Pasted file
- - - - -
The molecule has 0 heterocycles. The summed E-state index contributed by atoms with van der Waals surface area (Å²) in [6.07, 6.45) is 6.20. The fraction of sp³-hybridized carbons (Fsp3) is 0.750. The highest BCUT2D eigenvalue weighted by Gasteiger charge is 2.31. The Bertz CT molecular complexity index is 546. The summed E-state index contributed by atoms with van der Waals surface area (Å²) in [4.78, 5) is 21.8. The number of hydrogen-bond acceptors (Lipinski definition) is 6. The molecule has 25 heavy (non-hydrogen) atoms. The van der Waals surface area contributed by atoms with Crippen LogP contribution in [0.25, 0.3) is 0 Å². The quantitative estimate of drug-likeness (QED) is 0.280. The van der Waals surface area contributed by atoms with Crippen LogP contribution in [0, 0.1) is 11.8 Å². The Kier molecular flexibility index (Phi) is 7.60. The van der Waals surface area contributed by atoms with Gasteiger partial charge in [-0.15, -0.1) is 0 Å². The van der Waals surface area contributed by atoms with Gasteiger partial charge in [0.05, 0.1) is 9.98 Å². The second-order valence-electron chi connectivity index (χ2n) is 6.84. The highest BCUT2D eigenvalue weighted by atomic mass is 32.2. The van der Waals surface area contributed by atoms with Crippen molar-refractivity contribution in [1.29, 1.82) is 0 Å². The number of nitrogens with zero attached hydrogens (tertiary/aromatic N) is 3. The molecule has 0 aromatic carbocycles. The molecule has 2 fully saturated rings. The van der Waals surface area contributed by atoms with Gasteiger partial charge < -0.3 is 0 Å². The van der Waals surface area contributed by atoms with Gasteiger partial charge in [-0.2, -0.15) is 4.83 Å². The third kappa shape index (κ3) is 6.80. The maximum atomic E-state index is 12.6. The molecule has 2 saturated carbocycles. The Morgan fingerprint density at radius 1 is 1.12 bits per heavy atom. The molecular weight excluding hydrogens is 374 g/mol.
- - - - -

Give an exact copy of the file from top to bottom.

The molecule has 0 heterocycles. The summed E-state index contributed by atoms with van der Waals surface area (Å²) in [6.07, 6.45) is 6.20. The fraction of sp³-hybridized carbons (Fsp3) is 0.750. The highest BCUT2D eigenvalue weighted by Gasteiger charge is 2.31. The Bertz CT molecular complexity index is 546. The summed E-state index contributed by atoms with van der Waals surface area (Å²) in [4.78, 5) is 21.8. The number of hydrogen-bond acceptors (Lipinski definition) is 6. The molecule has 25 heavy (non-hydrogen) atoms. The van der Waals surface area contributed by atoms with Crippen LogP contribution in [0.25, 0.3) is 0 Å². The quantitative estimate of drug-likeness (QED) is 0.280. The van der Waals surface area contributed by atoms with Crippen LogP contribution in [0, 0.1) is 11.8 Å². The Kier molecular flexibility index (Phi) is 7.60. The van der Waals surface area contributed by atoms with Gasteiger partial charge in [-0.15, -0.1) is 0 Å². The van der Waals surface area contributed by atoms with Gasteiger partial charge in [0.05, 0.1) is 9.98 Å². The second-order valence-electron chi connectivity index (χ2n) is 6.84. The highest BCUT2D eigenvalue weighted by atomic mass is 32.2. The van der Waals surface area contributed by atoms with Crippen molar-refractivity contribution in [1.29, 1.82) is 0 Å². The number of nitrogens with zero attached hydrogens (tertiary/aromatic N) is 3. The molecule has 0 aromatic carbocycles. The molecule has 2 fully saturated rings. The van der Waals surface area contributed by atoms with Gasteiger partial charge < -0.3 is 0 Å². The van der Waals surface area contributed by atoms with Gasteiger partial charge in [-0.2, -0.15) is 4.83 Å². The third kappa shape index (κ3) is 6.80. The maximum atomic E-state index is 12.6. The molecule has 2 saturated carbocycles. The Morgan fingerprint density at radius 1 is 1.12 bits per heavy atom. The molecular weight excluding hydrogens is 374 g/mol.